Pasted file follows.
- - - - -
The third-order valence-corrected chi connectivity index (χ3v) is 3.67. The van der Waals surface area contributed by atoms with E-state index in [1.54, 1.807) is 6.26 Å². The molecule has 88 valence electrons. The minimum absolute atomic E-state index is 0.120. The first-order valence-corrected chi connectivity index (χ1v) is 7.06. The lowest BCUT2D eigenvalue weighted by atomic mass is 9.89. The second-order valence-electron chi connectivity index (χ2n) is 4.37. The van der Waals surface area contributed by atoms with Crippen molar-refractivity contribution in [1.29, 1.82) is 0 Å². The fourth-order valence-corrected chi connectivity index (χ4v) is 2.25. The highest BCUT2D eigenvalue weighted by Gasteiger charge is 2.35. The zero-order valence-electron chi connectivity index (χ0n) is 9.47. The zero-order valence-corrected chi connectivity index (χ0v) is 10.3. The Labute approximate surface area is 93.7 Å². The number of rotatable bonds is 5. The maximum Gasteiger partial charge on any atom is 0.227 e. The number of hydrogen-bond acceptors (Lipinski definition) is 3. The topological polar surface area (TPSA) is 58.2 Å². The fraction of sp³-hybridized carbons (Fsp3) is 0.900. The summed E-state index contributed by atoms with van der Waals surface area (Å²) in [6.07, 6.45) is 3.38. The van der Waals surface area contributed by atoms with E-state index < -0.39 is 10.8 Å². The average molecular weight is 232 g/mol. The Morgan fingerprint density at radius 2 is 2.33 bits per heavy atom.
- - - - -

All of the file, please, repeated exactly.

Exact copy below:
The third-order valence-corrected chi connectivity index (χ3v) is 3.67. The van der Waals surface area contributed by atoms with E-state index in [1.54, 1.807) is 6.26 Å². The molecule has 88 valence electrons. The minimum absolute atomic E-state index is 0.120. The first-order valence-corrected chi connectivity index (χ1v) is 7.06. The lowest BCUT2D eigenvalue weighted by atomic mass is 9.89. The second-order valence-electron chi connectivity index (χ2n) is 4.37. The van der Waals surface area contributed by atoms with Crippen molar-refractivity contribution in [1.29, 1.82) is 0 Å². The fourth-order valence-corrected chi connectivity index (χ4v) is 2.25. The highest BCUT2D eigenvalue weighted by Gasteiger charge is 2.35. The zero-order valence-electron chi connectivity index (χ0n) is 9.47. The zero-order valence-corrected chi connectivity index (χ0v) is 10.3. The Labute approximate surface area is 93.7 Å². The number of rotatable bonds is 5. The maximum Gasteiger partial charge on any atom is 0.227 e. The number of hydrogen-bond acceptors (Lipinski definition) is 3. The topological polar surface area (TPSA) is 58.2 Å². The fraction of sp³-hybridized carbons (Fsp3) is 0.900. The summed E-state index contributed by atoms with van der Waals surface area (Å²) in [6.07, 6.45) is 3.38. The van der Waals surface area contributed by atoms with E-state index < -0.39 is 10.8 Å². The average molecular weight is 232 g/mol. The Morgan fingerprint density at radius 2 is 2.33 bits per heavy atom.